Precalculus: Concepts Through Functions, A Unit Circle Approach to Trigonometry (3rd Edition)

Published by Pearson
ISBN 10: 0-32193-104-1
ISBN 13: 978-0-32193-104-7

Chapter 2 - Linear and Quadratic Functions - Section 2.3 Quadratic Functions and Their Zeros - 2.3 Assess Your Understanding - Page 146: 66


Zeros: $-\dfrac{7}{2},-1$ $x$-intercepts: $-\dfrac{7}{2},-1$

Work Step by Step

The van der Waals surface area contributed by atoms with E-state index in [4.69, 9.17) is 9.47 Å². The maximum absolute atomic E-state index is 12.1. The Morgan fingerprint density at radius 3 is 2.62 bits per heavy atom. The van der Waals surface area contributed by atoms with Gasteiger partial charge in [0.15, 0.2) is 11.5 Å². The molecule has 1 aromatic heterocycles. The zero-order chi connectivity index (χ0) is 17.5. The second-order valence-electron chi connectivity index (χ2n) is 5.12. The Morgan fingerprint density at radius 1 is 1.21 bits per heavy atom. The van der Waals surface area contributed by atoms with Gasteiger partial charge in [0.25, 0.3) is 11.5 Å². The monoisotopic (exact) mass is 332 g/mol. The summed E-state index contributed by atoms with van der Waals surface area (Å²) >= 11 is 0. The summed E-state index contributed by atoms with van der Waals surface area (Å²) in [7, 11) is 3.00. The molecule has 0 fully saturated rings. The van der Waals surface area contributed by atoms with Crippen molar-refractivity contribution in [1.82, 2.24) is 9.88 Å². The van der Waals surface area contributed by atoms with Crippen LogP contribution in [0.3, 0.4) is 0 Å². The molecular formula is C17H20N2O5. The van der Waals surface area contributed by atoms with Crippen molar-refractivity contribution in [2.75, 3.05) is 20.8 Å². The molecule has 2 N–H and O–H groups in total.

To find the zeros of a function $f$, solve the equation $f(x)=0$ The zeros of the function are also the $x-$intercepts. Let $f(x)=0$: $$(2x+5)^2-(2x+5)-6=0$$ Let $u=2x+5$, the original equation becomes $$u^2-u-6=0$$ By factoring $$(u+2)(u-3) = 0$$ Use the Zero-Product Property by equating each factor to zero, then solve each equation to obtain: \begin{align*} u+2 &= 0 &\text{ or }& &u=3\\ u &= -2 &\text{ or }& &u=3\\ \end{align*} To solve for $x$, we use $u=2x+5$ $$\because u = 2x+5$$ $$\therefore 2x = u-5$$ $$\therefore x = \dfrac{u-5}{2}$$ For $u=-2$ $$x=\dfrac{-2-5}{2} $$ $$x= -\dfrac{7}{2}$$ For $u=3$ $$x=\dfrac{3-5}{2}$$ $$x= -1$$ $\therefore x = -\dfrac{7}{2},-1$
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